“I want to see a stimulus package sooner rather than later,” Obama told reporters during his first post-election press conference Friday, adding that if Congress and the White House cannot agree to legislation in a lame-duck session this fall, “it will be the first thing I get done as president of the United States.”
The press conference was meant to send reassuring signals to global markets that the two teams were working together on a smooth transition during these turbulent economic times. But Obama’s remarks also revealed some clear tensions between him and Bush when it comes to responding to the current crisis.
Obama also urged the Bush administration to “do everything it can to accelerate the retooling assistance that Congress has already enacted.” And he promised to make it a “high priority” for his transition team to explore additional policy to help the ailing auto industry — statements that could signal the president-elect plans to move more aggressively on Detroit’s behalf.
Obama’s economic remarks came with a new round of grim news on the economic front: The U.S. economy shed an additional 240,000 jobs in October — a staggering 1.2 million so far this year — while the jobless rate climbed to a 14-year high of 6.5 percent.
U.S. automakers Ford and General Motors also announced massive losses Friday, and both face a dire financial situation, including possible liquidation. This latest bad news comes on the back of the biggest two-day drop of the Dow Jones Industrial Average since 1987 over the first two days after the election.
Already, consensus has formed in policymaking and economic circles that the economic slowdown calls for a second stimulus package. House Democratic leaders have been particularly outspoken in support of a package that includes aid to states, infrastructure spending and an extension of unemployment benefits — a plan that closely mirrors the priorities laid out by Obama.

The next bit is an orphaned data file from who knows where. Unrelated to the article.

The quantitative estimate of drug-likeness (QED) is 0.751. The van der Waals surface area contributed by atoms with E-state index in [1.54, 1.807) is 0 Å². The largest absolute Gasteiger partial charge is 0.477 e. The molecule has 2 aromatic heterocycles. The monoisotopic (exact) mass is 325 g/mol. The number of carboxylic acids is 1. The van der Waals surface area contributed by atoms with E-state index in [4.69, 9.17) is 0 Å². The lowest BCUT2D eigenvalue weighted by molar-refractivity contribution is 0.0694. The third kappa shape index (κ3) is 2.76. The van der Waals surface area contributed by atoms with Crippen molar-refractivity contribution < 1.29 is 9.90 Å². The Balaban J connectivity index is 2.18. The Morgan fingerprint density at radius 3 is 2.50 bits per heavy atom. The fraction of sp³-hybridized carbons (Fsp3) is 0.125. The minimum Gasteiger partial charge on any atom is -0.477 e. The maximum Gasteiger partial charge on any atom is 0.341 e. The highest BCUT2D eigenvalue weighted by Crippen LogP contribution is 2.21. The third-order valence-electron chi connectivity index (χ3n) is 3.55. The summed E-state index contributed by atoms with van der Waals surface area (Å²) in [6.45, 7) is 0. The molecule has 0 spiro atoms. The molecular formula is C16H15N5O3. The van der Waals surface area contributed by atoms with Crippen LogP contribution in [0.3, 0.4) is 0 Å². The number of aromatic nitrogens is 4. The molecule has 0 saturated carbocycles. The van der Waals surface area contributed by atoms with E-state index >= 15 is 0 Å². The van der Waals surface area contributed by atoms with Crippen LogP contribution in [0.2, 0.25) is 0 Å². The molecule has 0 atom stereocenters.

“That’s a lot of powerful tools if they are deployed effectively,” said Doug Elmendorf, senior fellow of economic studies at the Brookings Institute, who has advised members of Obama’s team.
But it remains unclear whether House and Senate leaders and Bush can agree on even a small package. The White House has been reluctant to accept those proposals during the final months of Bush’s presidency.
“Clearly, there is no point in us doing something if the administration takes the position that they're not going to sign something,” said House Majority Leader Steny H. Hoyer (D-Md.).
And economic stimulus, even for those who believe it can help, won’t trigger an immediate turnaround.
“It will help, but you have to realize it’s going to take a while to have an impact,” said Standard & Poor’s chief economist, David Wyss. In particular, he said, elements such as infrastructure may take time to ramp up, so “don’t expect that to help until this time next year.”
Economists say that the other two major areas Obama can address in the hopes of improving the economy are continuing current efforts to steady financial markets and taking steps to stem foreclosures.
Administration officials are currently working on plans to create a more systematic way to do loan modifications to keep more people in their homes. And there’s a good possibility that a new plan could emerge before Obama takes office on Jan. 20, 2009, though Treasury has indicated its desire to have the Obama team sign off on major decisions related to the $700 billion financial rescue plan.
Moreover, the incoming administration will be able to shape how much of the money will be used. So far, Treasury has only used the money to make direct investments into large financial institutions. “There’s certainly room to do much more,” Elmendorf said.
Possibilities include extending the government investments to other institutions — the U.S. automakers are one potential recipient already being talked about — as well as using the money to somehow entice mortgage lenders and servicers to modify distressed loans. Finally, the Obama White House could go forward with the initial plan for the $700 billion package and purchase distressed assets directly.
Obama opened his press conference with bold words clearly meant to comfort individual and market anxiety, promising that he’ll “confront this economic crisis head-on by taking all necessary steps to ease the credit crisis, help hardworking families, and restore growth and prosperity.”
But for all confident words, Obama will take over the White House at a time when the country has nearly a $1 trillion deficit, a worsening economy and a still-frozen credit market — a backdrop that makes it impossible to quickly fulfill campaign promises of energy investment and health care reform.
“He’s taking over with a very changed, completely limiting fiscal landscape, and every single decision Congress is going to make is going to be made in that context,” said Bruce Josten, top lobbyist for the U.S. Chamber of Commerce.
“You’ve got to stop the slide,” Josten said, “because if you want to do anything else, you’ve got to fix the economy first.”